If you are detained, there can be big difficulties in accessing the legal advice you need to challenge your detention and/or progress your legal case.

As anyone attempting to make an online immigration application in recent weeks will know, the system is in a mess. A right royal mess.

In recent months, many applications have been made online only and the process has been outsourced to a company called Sopra Steria.

Last week, the Court of Appeal made a very important judgement on the Home Office’s policy on deciding the age of young people seeking asylum – also known as “age assessments”.

If your asylum, immigration or human rights application is refused by the Home Office, you may have the right to appeal.

Here’s a few things we thinks it’s useful for people to know if they’ve got an appeal hearing come up.

Are you supporting someone held in immigration detention, or want to know more about detention in the UK?

AVID (the Association of Visitors to Immigration Detainees) have released a new edition of their excellent handbook for visitors to those held in immigration detention.

The Home Office has confirmed that they are abandoning their target, brought in in 2014, of deciding straightforward asylum claims within six months.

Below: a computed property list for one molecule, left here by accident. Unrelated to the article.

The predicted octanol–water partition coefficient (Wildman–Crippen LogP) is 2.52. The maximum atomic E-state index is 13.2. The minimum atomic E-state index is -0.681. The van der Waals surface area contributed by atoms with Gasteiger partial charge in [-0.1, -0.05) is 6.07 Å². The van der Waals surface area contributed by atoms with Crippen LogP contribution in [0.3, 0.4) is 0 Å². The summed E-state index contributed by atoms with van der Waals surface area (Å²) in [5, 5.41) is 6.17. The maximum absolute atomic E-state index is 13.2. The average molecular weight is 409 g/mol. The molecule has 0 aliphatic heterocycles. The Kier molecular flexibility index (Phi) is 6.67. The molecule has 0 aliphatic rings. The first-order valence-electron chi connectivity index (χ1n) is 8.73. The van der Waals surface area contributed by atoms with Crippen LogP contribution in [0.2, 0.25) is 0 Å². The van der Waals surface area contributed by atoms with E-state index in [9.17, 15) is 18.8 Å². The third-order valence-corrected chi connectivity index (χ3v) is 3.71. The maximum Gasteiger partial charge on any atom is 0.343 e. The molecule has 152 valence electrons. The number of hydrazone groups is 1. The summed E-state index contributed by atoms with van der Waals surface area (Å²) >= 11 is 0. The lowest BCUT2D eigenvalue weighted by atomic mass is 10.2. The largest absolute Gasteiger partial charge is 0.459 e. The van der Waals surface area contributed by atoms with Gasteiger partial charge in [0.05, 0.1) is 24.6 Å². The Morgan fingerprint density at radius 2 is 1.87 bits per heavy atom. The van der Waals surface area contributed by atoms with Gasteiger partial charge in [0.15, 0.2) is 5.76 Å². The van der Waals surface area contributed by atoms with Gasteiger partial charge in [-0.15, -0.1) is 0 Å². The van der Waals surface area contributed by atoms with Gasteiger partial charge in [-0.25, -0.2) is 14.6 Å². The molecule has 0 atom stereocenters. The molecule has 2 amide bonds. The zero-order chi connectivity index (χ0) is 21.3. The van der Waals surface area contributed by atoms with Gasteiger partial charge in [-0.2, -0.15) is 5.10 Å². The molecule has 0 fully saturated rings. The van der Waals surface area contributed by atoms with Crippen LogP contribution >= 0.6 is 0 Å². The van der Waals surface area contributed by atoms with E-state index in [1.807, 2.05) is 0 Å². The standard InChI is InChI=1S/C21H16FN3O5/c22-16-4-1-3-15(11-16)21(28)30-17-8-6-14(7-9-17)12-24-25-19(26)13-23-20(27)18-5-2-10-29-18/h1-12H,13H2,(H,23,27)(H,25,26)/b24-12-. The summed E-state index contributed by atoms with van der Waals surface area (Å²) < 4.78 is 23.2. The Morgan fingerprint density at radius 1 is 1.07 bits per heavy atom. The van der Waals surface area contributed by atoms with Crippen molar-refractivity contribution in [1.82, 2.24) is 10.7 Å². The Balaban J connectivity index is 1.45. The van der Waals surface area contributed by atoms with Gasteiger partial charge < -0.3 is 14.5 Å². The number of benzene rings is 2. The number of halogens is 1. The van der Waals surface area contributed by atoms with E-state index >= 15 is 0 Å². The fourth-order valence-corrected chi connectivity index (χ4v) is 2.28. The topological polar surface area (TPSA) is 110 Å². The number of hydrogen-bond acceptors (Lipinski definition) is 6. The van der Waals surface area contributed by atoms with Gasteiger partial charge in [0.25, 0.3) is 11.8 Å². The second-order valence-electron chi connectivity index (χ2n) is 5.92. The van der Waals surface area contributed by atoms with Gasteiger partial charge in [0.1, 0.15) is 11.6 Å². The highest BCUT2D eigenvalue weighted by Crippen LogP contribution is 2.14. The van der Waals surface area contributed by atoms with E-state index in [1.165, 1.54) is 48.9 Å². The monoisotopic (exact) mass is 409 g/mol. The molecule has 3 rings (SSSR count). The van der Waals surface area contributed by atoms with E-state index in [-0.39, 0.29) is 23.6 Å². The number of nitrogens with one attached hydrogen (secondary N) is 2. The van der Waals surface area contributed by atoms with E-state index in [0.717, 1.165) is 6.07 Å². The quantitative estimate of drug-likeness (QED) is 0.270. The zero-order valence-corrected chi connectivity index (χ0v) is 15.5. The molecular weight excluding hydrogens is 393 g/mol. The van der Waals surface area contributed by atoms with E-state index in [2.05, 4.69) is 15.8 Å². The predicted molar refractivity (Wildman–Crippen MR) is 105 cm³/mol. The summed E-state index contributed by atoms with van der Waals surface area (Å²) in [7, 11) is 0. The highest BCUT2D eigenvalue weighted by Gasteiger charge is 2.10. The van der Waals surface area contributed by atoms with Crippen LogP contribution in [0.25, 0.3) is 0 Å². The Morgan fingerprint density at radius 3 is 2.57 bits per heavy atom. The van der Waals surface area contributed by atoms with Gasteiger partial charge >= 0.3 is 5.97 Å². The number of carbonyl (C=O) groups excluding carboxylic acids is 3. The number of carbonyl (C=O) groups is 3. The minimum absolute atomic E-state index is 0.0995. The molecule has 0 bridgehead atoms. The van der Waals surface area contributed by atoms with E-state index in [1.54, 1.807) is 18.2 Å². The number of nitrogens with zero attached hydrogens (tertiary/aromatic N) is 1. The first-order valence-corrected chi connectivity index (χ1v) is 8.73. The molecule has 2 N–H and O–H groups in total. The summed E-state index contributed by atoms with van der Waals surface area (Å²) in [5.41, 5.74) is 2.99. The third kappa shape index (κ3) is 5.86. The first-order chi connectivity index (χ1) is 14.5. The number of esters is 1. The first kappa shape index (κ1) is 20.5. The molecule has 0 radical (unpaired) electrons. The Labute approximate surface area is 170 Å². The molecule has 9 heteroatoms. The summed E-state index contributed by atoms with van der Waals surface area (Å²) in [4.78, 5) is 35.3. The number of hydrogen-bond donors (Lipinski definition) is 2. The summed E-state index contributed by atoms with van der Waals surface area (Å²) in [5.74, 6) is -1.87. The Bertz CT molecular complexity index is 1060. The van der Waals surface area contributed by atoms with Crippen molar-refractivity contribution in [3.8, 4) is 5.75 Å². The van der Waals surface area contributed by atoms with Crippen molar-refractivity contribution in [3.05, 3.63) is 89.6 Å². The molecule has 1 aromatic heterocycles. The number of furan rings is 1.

The vitally important handbook produced by Bail for Immigration Detainees’ (BID) – ‘How to Get Out of Detention’ – has been translated into eighteen (18!) languages.

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Since January 2015, nearly 1,700 applications for Indefinite Leave to Remain in the UK from people with Tier 1 leave to remain have been refused by the Home Office, under paragraph 322(5) of the immigration rules.

An article by May Bulman in the Independent this week revealed that the number of “fresh claims” has more halved, attributed to a change in procedure for lodging the claims with the Home Office.

A stateless person, as defined by the 1954 Convention relating to the Status of Stateless Persons is “a person who is not considered as a national by any State under the operation of its law”.

Although the UK signed up the 1954 Convention, there was no formal mechanism for recognising and providing protection to stateless people until 2013.